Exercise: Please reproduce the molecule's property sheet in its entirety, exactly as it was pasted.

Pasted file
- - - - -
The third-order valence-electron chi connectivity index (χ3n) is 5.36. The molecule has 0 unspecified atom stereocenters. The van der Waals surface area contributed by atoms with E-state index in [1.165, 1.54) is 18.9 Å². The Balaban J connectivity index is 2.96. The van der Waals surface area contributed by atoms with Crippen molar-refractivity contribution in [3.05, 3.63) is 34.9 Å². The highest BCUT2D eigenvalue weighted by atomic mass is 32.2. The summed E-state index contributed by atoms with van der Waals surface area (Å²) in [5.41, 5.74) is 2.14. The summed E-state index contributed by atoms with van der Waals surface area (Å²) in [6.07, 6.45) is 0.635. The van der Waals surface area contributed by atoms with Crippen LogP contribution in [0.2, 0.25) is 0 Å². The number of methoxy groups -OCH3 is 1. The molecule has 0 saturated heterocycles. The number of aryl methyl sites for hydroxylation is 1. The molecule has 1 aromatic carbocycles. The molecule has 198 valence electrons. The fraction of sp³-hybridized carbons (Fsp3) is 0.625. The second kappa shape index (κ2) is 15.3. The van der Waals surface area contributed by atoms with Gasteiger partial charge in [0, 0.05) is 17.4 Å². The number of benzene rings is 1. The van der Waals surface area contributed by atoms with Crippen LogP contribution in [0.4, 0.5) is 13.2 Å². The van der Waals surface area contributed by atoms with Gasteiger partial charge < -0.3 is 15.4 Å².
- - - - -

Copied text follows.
The third-order valence-electron chi connectivity index (χ3n) is 5.36. The molecule has 0 unspecified atom stereocenters. The van der Waals surface area contributed by atoms with E-state index in [1.165, 1.54) is 18.9 Å². The Balaban J connectivity index is 2.96. The van der Waals surface area contributed by atoms with Crippen molar-refractivity contribution in [3.05, 3.63) is 34.9 Å². The highest BCUT2D eigenvalue weighted by atomic mass is 32.2. The summed E-state index contributed by atoms with van der Waals surface area (Å²) in [5.41, 5.74) is 2.14. The summed E-state index contributed by atoms with van der Waals surface area (Å²) in [6.07, 6.45) is 0.635. The van der Waals surface area contributed by atoms with Crippen LogP contribution in [0.2, 0.25) is 0 Å². The number of methoxy groups -OCH3 is 1. The molecule has 0 saturated heterocycles. The number of aryl methyl sites for hydroxylation is 1. The molecule has 1 aromatic carbocycles. The molecule has 198 valence electrons. The fraction of sp³-hybridized carbons (Fsp3) is 0.625. The second kappa shape index (κ2) is 15.3. The van der Waals surface area contributed by atoms with Gasteiger partial charge in [0, 0.05) is 17.4 Å². The number of benzene rings is 1. The van der Waals surface area contributed by atoms with Crippen LogP contribution in [0.4, 0.5) is 13.2 Å². The van der Waals surface area contributed by atoms with Gasteiger partial charge < -0.3 is 15.4 Å².